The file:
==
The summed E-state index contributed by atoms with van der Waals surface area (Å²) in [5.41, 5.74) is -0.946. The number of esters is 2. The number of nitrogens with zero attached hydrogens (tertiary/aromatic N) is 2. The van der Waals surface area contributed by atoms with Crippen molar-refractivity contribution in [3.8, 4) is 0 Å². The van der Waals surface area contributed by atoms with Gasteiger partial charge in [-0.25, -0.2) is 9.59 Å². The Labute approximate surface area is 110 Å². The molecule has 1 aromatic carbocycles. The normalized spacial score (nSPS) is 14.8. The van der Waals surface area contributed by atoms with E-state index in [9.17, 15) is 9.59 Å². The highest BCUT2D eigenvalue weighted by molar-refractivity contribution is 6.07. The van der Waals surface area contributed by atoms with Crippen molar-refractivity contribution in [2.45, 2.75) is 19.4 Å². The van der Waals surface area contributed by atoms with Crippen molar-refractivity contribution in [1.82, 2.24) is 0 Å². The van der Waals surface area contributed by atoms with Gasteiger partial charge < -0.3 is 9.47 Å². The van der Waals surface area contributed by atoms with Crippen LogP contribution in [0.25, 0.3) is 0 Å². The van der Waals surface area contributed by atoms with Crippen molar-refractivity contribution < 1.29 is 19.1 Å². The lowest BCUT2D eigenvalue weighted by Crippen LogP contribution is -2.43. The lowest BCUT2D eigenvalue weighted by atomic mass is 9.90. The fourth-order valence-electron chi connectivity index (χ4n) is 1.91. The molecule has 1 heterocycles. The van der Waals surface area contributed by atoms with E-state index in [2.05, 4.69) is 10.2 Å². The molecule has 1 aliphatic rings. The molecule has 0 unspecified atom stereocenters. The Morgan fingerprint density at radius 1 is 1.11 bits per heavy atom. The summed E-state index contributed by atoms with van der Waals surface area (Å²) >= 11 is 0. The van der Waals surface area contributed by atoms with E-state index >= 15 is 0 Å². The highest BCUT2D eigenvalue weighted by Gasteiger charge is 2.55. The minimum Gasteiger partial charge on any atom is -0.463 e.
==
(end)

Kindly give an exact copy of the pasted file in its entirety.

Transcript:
The summed E-state index contributed by atoms with van der Waals surface area (Å²) in [5.41, 5.74) is -0.946. The number of esters is 2. The number of nitrogens with zero attached hydrogens (tertiary/aromatic N) is 2. The van der Waals surface area contributed by atoms with Crippen molar-refractivity contribution in [3.8, 4) is 0 Å². The van der Waals surface area contributed by atoms with Gasteiger partial charge in [-0.25, -0.2) is 9.59 Å². The Labute approximate surface area is 110 Å². The molecule has 1 aromatic carbocycles. The normalized spacial score (nSPS) is 14.8. The van der Waals surface area contributed by atoms with E-state index in [9.17, 15) is 9.59 Å². The highest BCUT2D eigenvalue weighted by molar-refractivity contribution is 6.07. The van der Waals surface area contributed by atoms with Crippen molar-refractivity contribution in [2.45, 2.75) is 19.4 Å². The van der Waals surface area contributed by atoms with Crippen molar-refractivity contribution in [1.82, 2.24) is 0 Å². The van der Waals surface area contributed by atoms with Gasteiger partial charge < -0.3 is 9.47 Å². The van der Waals surface area contributed by atoms with Crippen LogP contribution in [0.25, 0.3) is 0 Å². The van der Waals surface area contributed by atoms with Crippen molar-refractivity contribution < 1.29 is 19.1 Å². The lowest BCUT2D eigenvalue weighted by Crippen LogP contribution is -2.43. The lowest BCUT2D eigenvalue weighted by atomic mass is 9.90. The fourth-order valence-electron chi connectivity index (χ4n) is 1.91. The molecule has 1 heterocycles. The van der Waals surface area contributed by atoms with E-state index in [2.05, 4.69) is 10.2 Å². The molecule has 1 aliphatic rings. The molecule has 0 unspecified atom stereocenters. The Morgan fingerprint density at radius 1 is 1.11 bits per heavy atom. The summed E-state index contributed by atoms with van der Waals surface area (Å²) >= 11 is 0. The van der Waals surface area contributed by atoms with E-state index >= 15 is 0 Å². The highest BCUT2D eigenvalue weighted by Gasteiger charge is 2.55. The minimum Gasteiger partial charge on any atom is -0.463 e.